In January this year several APECS Netherlands members joined the yearly Arctic Frontiers conference in Tromsø, Norway. Below you’ll find short personal reports on the different experiences of APECS members Max Holthuis, Fokje Schaafsma and Douwe Maat who joined the meeting and associated programs. We want to encourage APECS Netherlands members to consider application to any of these programs next year. Ofcourse we will keep you informed via our website and social media!
Max Holthuis – MSc student, Vrije Universiteit, Amsterdam
This year, the Arctic Student Forum took place between 20 and 25 January. It is a nice combination of lectures, workshops, visits to NPO’s and participation in the Arctic Frontiers conference. While the Arctic Student Forum provides activities in the policy, business and science sector, this year’s main focus was on policy-making in the Arctic. In more precise terms, this year’s focus was on the United Nations’ 17 Sustainable Development Goals in the Arctic.
The first part of the Student Forum focussed on how the Troms County invested in sustainable development. By visiting several organisations in the area, we learned how proper health care was made available throughout the County, what kind of new, sustainable companies were developed, how these companies contributed to more research and sustainable development in the region and how one of the main transport companies in Norway, Hurtigruten, were reducing their imprint on the environment to be an example to other companies. On top of this, we had lectures and discussion sessions about what kind of problems the 17 Sustainable Development Goals encounter and how we would try to solve these problems.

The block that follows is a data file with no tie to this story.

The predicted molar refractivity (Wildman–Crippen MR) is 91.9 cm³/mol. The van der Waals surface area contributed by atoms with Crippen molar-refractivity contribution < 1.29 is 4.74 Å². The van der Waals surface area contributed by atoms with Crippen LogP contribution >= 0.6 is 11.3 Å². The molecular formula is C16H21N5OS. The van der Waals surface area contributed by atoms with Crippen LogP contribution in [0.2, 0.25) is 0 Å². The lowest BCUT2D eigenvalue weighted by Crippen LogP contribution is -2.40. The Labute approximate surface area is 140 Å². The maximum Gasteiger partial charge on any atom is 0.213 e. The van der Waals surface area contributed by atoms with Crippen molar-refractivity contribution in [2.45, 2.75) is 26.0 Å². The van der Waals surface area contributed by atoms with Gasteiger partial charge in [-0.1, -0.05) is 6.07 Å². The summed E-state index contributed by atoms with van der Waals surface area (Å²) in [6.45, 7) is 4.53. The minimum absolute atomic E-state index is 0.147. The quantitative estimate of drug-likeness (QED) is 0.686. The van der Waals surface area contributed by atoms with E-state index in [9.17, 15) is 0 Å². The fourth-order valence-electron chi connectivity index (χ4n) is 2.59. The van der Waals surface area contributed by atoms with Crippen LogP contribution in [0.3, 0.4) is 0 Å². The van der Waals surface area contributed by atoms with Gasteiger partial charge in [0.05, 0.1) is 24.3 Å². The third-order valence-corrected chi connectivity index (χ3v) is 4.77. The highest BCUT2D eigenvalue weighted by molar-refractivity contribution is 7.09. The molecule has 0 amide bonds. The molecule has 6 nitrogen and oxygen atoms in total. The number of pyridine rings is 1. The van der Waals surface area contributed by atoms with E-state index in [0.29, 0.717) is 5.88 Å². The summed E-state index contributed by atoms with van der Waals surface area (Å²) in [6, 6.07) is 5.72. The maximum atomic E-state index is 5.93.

During the second part of the Student Forum, we visited the Arctic Frontiers Conference and prepared our group projects. We had to develop a project that aimed to make process in one or more of the UN sustainable development goals. In the end, this included a wide variety of projects, from cultivating and harvesting seaweed as sustainable food source, to creating an international language camp to improve international cooperation, to developing communication networks in the most remote places in the Arctic. These projects were presented to a strict panel, which would point out the good points and deficiencies of the project and ask us how we would solve these deficiencies. As we had to think a bit out of the box, it was a very fun thing to do!
Next to all the educational activities, the social aspect was also very important. Every day of the week you are together with the other participants, from different fields of science and a lot of different nationalities. This gave me a broader view on Arctic policy and science and it created a close knitted group, despite the limited duration of the Student Forum. I think the Arctic Student Forum was a great opportunity to learn more about policy-making in the Arctic, to visit the Arctic Frontiers conference and to meet a lot of great present and future (Arctic) scientists.
Max Holthuis (11th from top left) with other participants of the Arctic Student Forum in front of Hurtigruten M/S Spitsbergen
Fokje Schaafsma – PhD student, Wageningen Marine Research, Den helder